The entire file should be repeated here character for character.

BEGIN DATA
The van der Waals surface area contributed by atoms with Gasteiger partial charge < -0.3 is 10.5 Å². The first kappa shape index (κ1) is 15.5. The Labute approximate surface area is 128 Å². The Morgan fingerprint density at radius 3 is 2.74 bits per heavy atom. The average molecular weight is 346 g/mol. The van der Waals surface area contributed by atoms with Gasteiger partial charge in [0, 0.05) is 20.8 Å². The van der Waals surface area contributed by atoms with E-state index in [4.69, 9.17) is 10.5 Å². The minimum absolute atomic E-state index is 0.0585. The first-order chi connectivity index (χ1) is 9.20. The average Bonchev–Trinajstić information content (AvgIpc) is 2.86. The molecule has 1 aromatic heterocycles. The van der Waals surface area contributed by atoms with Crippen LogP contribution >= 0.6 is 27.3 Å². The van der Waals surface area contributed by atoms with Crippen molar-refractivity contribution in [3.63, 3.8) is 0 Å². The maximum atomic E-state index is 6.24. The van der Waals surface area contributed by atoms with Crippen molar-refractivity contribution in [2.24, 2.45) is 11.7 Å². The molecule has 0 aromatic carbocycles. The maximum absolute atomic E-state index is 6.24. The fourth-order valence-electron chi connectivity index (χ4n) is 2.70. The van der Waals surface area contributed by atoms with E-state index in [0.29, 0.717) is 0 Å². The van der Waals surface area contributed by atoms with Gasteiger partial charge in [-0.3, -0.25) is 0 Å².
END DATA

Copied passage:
The van der Waals surface area contributed by atoms with Gasteiger partial charge < -0.3 is 10.5 Å². The first kappa shape index (κ1) is 15.5. The Labute approximate surface area is 128 Å². The Morgan fingerprint density at radius 3 is 2.74 bits per heavy atom. The average molecular weight is 346 g/mol. The van der Waals surface area contributed by atoms with Gasteiger partial charge in [0, 0.05) is 20.8 Å². The van der Waals surface area contributed by atoms with E-state index in [4.69, 9.17) is 10.5 Å². The minimum absolute atomic E-state index is 0.0585. The first-order chi connectivity index (χ1) is 9.20. The average Bonchev–Trinajstić information content (AvgIpc) is 2.86. The molecule has 1 aromatic heterocycles. The van der Waals surface area contributed by atoms with Crippen LogP contribution >= 0.6 is 27.3 Å². The van der Waals surface area contributed by atoms with Crippen molar-refractivity contribution in [3.63, 3.8) is 0 Å². The maximum atomic E-state index is 6.24. The van der Waals surface area contributed by atoms with Crippen molar-refractivity contribution in [2.24, 2.45) is 11.7 Å². The molecule has 0 aromatic carbocycles. The maximum absolute atomic E-state index is 6.24. The fourth-order valence-electron chi connectivity index (χ4n) is 2.70. The van der Waals surface area contributed by atoms with E-state index in [0.29, 0.717) is 0 Å². The van der Waals surface area contributed by atoms with Gasteiger partial charge in [-0.3, -0.25) is 0 Å².